Erin O’Toole surprised the Laurentian punditry and saddened all the Liberal journalists in Ottawa and Toronto when he beat front-runner Peter MacKay to become the new leader of the Conservative Party of Canada. Here is some unsolicited advice for the new Tory leader.
Congratulations, Mr. O’Toole, on a hard-fought and well-earned victory in winning the leadership. You’ve certainly got your work cut out for you, but the country desperately needs a change and you already have millions of conservative voters on your side.
I’d like to specifically thank you for participating in the Independent Press Gallery of Canada’s inaugural event — what was supposed to be the final debate featuring all four leadership candidates. Unfortunately, both Leslyn Lewis and Peter MacKay dropped out at the 11th hour — Lewis for health reasons and MacKay, well, because he didn’t feel like showing up.
I started the IPG earlier this summer as an alternative to the Parliamentary Press Gallery of Canada — a government-adjacent body that happily welcomes propagandists working for the Communist Party of China into its Old Boys’ Club, but refuses to acknowledge or accredit some career journalists who happen to work for news outlets with conservative editorial positions.
Not only did you attend our event — showing support to a new grassroots organization and fielding tough questions from independent journalists — but you also pledged to give us equal standing in Ottawa should you become Prime Minister. Regular Canadians appreciate this gesture and see the need to push back against the Liberal-dominated mainstream media.
Likewise, on the first day of your new job you met with Prime Minister Justin Trudeau and raised the incredibly important and heavily ignored issue of Western Alienation. This gesture goes a long way in mending a very fractured relationship between Ottawa and the West.
Now, for the advice, which I have three key pieces for you, Mr. O’Toole.
First, play on your strengths and set the agenda. The Liberals are already trying to trip you up by demanding that you remove Derek Sloan from your caucus. Ignore traps like these and keep focusing on the issues that are important to Canadians, like reigniting the economy, promoting Canadian industry, reining in federal spending, protecting the rights and freedoms of Canadians, standing up for Canadian values on the world stage, ensuring law and order, and getting to the bottom of government corruption.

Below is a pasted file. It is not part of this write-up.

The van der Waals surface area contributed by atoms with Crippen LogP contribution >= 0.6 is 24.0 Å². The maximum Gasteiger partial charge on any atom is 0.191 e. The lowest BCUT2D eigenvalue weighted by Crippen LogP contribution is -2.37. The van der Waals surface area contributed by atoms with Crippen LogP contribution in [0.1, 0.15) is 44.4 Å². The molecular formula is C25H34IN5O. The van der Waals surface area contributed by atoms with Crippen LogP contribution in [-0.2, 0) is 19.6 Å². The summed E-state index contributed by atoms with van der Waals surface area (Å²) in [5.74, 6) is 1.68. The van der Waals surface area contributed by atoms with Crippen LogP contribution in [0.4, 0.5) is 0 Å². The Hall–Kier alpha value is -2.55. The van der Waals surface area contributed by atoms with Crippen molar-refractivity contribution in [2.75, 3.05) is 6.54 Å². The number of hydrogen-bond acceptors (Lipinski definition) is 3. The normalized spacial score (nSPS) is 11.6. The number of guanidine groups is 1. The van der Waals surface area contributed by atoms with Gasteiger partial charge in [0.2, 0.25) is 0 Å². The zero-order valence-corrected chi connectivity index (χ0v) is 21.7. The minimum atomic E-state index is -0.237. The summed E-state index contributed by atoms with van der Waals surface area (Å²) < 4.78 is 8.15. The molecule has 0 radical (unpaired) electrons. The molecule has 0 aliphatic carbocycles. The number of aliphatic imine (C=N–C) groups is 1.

Let the Liberals worry about their own caucus problems, starting with a Prime Minister who refuses to read the Conflict of Interest Act.
Second, take the high road and let your caucus play a key role. You have an optimistic disposition and come across as authentic, good-natured and trustworthy. Don’t get dragged into the mud, and instead empower energetic Conservative MPs like Pierre Poilievre, Michelle Rempel, Garnett Genuis and Michael Barrett to fight some key battles on your behalf.
And please find a key role for the impressive and resolute Leslyn Lewis.
Third, don’t spend too much time in Ottawa and ignore the mainstream media. The legacy media in Ottawa does not speak for the country, and increasingly, they don’t understand nor care to understand the important issues facing Canadians.
You experienced this first hand during your first press conference as Leader of the Opposition. In a 15-minute scrum, you were asked four questions about abortion, despite being a pro-choice candidate, and were accused of trying to “re-open the debate” because you once voted in favour of a bill for harsher penalties against those who commit violent crimes against pregnant women.
You didn’t engage in their nonsense, and it didn’t seem to get under your skin either. This is the right approach, and remember: never seek strange new respect from pundits, activists or Ottawa-insiders who have no interest in being fair or objective towards conservatives.
Good luck, Mr. O’Toole, and God bless.